DraftKings PGA: Shriners Hospital for Children Open

DraftKings PGA: Shriners Hospital for Children Open

This article is part of our DraftKings PGA series.


Purse: $7M
Winner's Share: $1.26M
FedEx Cup Points: 500 to the Winner
Location: Las Vegas
Course: TPC Summerlin
Yardage: 7,255
Par: 71
2018 Bryson DeChambeau

Tournament Preview

A lot like one's luck in Vegas, the Shriners tournament has endured good times and bad. Really high highs and really low lows. Beginning last year, and seemingly out of nowhere, fortunes shifted and once again there is a tremendous field on hand. Brooks Koepka, Patrick Cantlay, Adam Scott, Gary Woodland, Tony Finau, Webb Simpson and defending champion Bryson DeChambeau make it seven top-20 golfers in the world at TPC Summerlin. And that doesn't include Phil Mickelson, Collin Morikawa and Matthew Wolff. Last year, five top-20 players suddenly showed up after years of nameless fields.

Beginning in its inaugural year of 1983, the Last Vegas Tour stop was a big deal, with the first $1 million purse in golf. In the 1980s and 1990s, the list of champions could fill a wing in the Hall of Fame: Tiger Woods, Greg Norman, Paul Azinger, Fuzzy Zoeller, Davis Love III, Curtis Strange and three-time champion Jim Furyk – even NBC's Gary Koch, adding to the number of current broadcasters who have won it.  Then, the tournament's luck ran dry in the desert: More recent champions have included Rod Pampling, Smylie Kaufman, Ben Martin, Marc Turnesa and George McNeill.

Things changed last year, and here we are now presented with a great fall-season field. Looking at the big names is one way to gauge its strength, but at the bottom, only 21 golfers in the 144-man field have used their Korn Ferry accreditation to qualify, whereas the full complement of 50 were in the season-opening event at The Greenbrier.

This annually has been one of the biggest birdie-fests on Tour – maybe the biggest when you consider that the winning score is almost always 20-under and there are only three par-5s. The track is at altitude and plays shorter than the 7,255 yards listed on the scorecard. Summerlin annually totals among the most birdies and eagles on Tour, but with fields smaller than the full complement of 156; for years, it was 132, and now it's 144. The only scoring aberration was two years ago when Cantlay won it at...9-under. What? What the heck happened? Well, the wind happened. It was howling most of the week. After the second round, Aaron Baddeley said it was "like a two- or three-club wind." Things returned to normal last year, when DeChambeau won at 21-under-par, besting Cantlay.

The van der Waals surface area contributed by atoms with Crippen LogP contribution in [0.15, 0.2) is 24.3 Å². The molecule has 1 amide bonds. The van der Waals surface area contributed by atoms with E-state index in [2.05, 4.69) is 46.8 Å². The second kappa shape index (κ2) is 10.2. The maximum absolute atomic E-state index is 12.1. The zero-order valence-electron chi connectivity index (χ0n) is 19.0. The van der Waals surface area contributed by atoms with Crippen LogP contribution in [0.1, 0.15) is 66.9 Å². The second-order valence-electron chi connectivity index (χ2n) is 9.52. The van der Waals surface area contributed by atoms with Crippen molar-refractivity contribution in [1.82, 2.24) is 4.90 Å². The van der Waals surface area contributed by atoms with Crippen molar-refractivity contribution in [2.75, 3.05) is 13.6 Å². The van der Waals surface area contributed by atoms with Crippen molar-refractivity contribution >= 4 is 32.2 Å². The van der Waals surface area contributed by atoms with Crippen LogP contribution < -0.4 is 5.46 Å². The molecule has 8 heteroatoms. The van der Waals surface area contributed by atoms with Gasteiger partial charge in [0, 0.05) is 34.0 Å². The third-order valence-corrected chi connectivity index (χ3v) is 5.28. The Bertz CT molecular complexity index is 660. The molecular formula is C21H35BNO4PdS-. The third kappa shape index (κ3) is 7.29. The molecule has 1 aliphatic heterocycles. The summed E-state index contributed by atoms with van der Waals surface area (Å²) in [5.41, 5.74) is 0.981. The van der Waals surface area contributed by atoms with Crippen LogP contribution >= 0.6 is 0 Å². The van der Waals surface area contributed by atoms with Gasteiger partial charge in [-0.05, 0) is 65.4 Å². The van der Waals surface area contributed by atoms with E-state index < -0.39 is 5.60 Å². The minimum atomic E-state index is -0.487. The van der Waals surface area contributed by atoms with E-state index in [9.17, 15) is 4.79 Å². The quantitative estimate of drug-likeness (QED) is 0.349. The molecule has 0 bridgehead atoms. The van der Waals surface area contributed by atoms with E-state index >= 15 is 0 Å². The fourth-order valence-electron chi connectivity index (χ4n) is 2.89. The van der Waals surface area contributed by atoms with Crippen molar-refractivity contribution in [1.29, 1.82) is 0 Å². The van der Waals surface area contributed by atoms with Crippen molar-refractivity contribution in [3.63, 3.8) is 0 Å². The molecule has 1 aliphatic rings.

There's plenty of opportunity for drama and wild swings late on Sunday. No. 15 is a drivable 341 yards that last year was the third-easiest hole on the course. There were eight eagles. No. 16 is a 560-yarder that's reachable by most of the field. The 17th is a dicey par-3 of nearly 200 yards guarded by water, and the par-4 18th is 444 uphill and with more water. The last two holes both tend to play over par.

Weather-wise, let's first say the wind is forecast to be very light. All four days look exactly the same: highs in the upper 80s, low humidity, no chance of rain.

Fun Shriners fact I: Tiger Woods earned his first PGA Tour victory in this event in 1996, then called the Las Vegas International. He shot 27-under-par over 90 holes and still needed a playoff to defeat a still-young-at-the-time Davis Love III. Woods won a second tournament two weeks later and, legend has it, went on to a successful career.

Fun Shriners fact II: The only PGA Tour playoff to end with a hole-in-one took place at Summerlin in 2010, when Jonathan Byrd aced the fourth extra hole to stun 2008 champ Martin Laird and Cameron Percy. Of course, playoffs have been won with eagles from the fairway, famously Robert Gamez at Bay Hill in 1990 and Craig Parry at Doral in 2004, but never via an ace until 2010.

Key Stats to Winning at TPC Summerlin

Note - The most important indicators every week are current form and course history. "Key stats" follow in importance.

• Greens in regulation/strokes gained: approach
• Driving accuracy
• Putting average/strokes gained: putting
• Birdie or better percentage (BOB)

Past Champions

2018 - Bryson DeChambeau